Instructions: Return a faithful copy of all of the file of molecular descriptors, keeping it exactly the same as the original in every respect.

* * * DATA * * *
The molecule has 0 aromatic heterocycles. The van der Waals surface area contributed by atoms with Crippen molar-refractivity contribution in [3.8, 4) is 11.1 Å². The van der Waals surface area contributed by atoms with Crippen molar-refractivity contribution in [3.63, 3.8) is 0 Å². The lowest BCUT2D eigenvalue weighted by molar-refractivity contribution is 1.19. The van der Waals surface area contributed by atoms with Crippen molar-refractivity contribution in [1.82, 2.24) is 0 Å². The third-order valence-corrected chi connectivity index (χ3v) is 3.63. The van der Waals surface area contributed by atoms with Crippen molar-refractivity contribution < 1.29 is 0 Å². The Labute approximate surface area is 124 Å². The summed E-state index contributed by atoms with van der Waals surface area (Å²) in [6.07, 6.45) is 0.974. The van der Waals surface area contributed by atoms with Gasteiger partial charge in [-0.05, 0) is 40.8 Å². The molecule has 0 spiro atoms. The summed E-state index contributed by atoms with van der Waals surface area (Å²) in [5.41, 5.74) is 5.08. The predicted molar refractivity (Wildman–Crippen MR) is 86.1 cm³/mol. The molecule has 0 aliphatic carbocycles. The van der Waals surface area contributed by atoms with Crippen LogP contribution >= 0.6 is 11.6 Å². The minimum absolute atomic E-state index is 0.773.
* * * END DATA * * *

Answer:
The molecule has 0 aromatic heterocycles. The van der Waals surface area contributed by atoms with Crippen molar-refractivity contribution in [3.8, 4) is 11.1 Å². The van der Waals surface area contributed by atoms with Crippen molar-refractivity contribution in [3.63, 3.8) is 0 Å². The lowest BCUT2D eigenvalue weighted by molar-refractivity contribution is 1.19. The van der Waals surface area contributed by atoms with Crippen molar-refractivity contribution in [1.82, 2.24) is 0 Å². The third-order valence-corrected chi connectivity index (χ3v) is 3.63. The van der Waals surface area contributed by atoms with Crippen molar-refractivity contribution < 1.29 is 0 Å². The Labute approximate surface area is 124 Å². The summed E-state index contributed by atoms with van der Waals surface area (Å²) in [6.07, 6.45) is 0.974. The van der Waals surface area contributed by atoms with Gasteiger partial charge in [-0.05, 0) is 40.8 Å². The molecule has 0 spiro atoms. The summed E-state index contributed by atoms with van der Waals surface area (Å²) in [5.41, 5.74) is 5.08. The predicted molar refractivity (Wildman–Crippen MR) is 86.1 cm³/mol. The molecule has 0 aliphatic carbocycles. The van der Waals surface area contributed by atoms with Crippen LogP contribution >= 0.6 is 11.6 Å². The minimum absolute atomic E-state index is 0.773.